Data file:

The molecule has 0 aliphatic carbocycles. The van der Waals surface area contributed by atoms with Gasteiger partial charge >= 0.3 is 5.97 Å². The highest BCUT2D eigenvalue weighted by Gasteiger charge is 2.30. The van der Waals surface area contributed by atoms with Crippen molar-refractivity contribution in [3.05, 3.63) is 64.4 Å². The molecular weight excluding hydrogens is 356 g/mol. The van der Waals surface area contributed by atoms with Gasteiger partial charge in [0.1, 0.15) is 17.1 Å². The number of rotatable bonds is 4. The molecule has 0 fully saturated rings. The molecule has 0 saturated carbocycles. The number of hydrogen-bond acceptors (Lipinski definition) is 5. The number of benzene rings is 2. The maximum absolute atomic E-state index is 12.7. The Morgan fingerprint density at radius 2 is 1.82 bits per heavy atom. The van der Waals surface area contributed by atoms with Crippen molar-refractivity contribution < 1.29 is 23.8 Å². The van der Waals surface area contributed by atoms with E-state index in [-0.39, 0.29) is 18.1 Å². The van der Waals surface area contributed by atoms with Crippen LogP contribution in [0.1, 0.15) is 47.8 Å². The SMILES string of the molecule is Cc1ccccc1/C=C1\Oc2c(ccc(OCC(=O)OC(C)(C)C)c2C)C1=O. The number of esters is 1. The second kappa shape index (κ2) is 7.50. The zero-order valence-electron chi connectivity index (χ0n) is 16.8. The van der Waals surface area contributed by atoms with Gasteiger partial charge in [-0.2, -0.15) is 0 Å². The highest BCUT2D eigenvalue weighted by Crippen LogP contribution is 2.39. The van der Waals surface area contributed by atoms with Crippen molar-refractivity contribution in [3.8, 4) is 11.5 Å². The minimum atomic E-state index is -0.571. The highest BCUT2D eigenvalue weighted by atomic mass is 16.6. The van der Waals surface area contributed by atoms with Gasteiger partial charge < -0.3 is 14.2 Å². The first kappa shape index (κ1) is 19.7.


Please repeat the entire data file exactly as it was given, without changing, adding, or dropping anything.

The molecule has 0 aliphatic carbocycles. The van der Waals surface area contributed by atoms with Gasteiger partial charge >= 0.3 is 5.97 Å². The highest BCUT2D eigenvalue weighted by Gasteiger charge is 2.30. The van der Waals surface area contributed by atoms with Crippen molar-refractivity contribution in [3.05, 3.63) is 64.4 Å². The molecular weight excluding hydrogens is 356 g/mol. The van der Waals surface area contributed by atoms with Gasteiger partial charge in [0.1, 0.15) is 17.1 Å². The number of rotatable bonds is 4. The molecule has 0 fully saturated rings. The molecule has 0 saturated carbocycles. The number of hydrogen-bond acceptors (Lipinski definition) is 5. The number of benzene rings is 2. The maximum absolute atomic E-state index is 12.7. The Morgan fingerprint density at radius 2 is 1.82 bits per heavy atom. The van der Waals surface area contributed by atoms with Crippen molar-refractivity contribution < 1.29 is 23.8 Å². The van der Waals surface area contributed by atoms with E-state index in [-0.39, 0.29) is 18.1 Å². The van der Waals surface area contributed by atoms with Crippen LogP contribution in [0.1, 0.15) is 47.8 Å². The SMILES string of the molecule is Cc1ccccc1/C=C1\Oc2c(ccc(OCC(=O)OC(C)(C)C)c2C)C1=O. The number of esters is 1. The second kappa shape index (κ2) is 7.50. The zero-order valence-electron chi connectivity index (χ0n) is 16.8. The van der Waals surface area contributed by atoms with Gasteiger partial charge in [-0.2, -0.15) is 0 Å². The highest BCUT2D eigenvalue weighted by Crippen LogP contribution is 2.39. The van der Waals surface area contributed by atoms with Crippen molar-refractivity contribution in [3.8, 4) is 11.5 Å². The minimum atomic E-state index is -0.571. The highest BCUT2D eigenvalue weighted by atomic mass is 16.6. The van der Waals surface area contributed by atoms with Gasteiger partial charge < -0.3 is 14.2 Å². The first kappa shape index (κ1) is 19.7.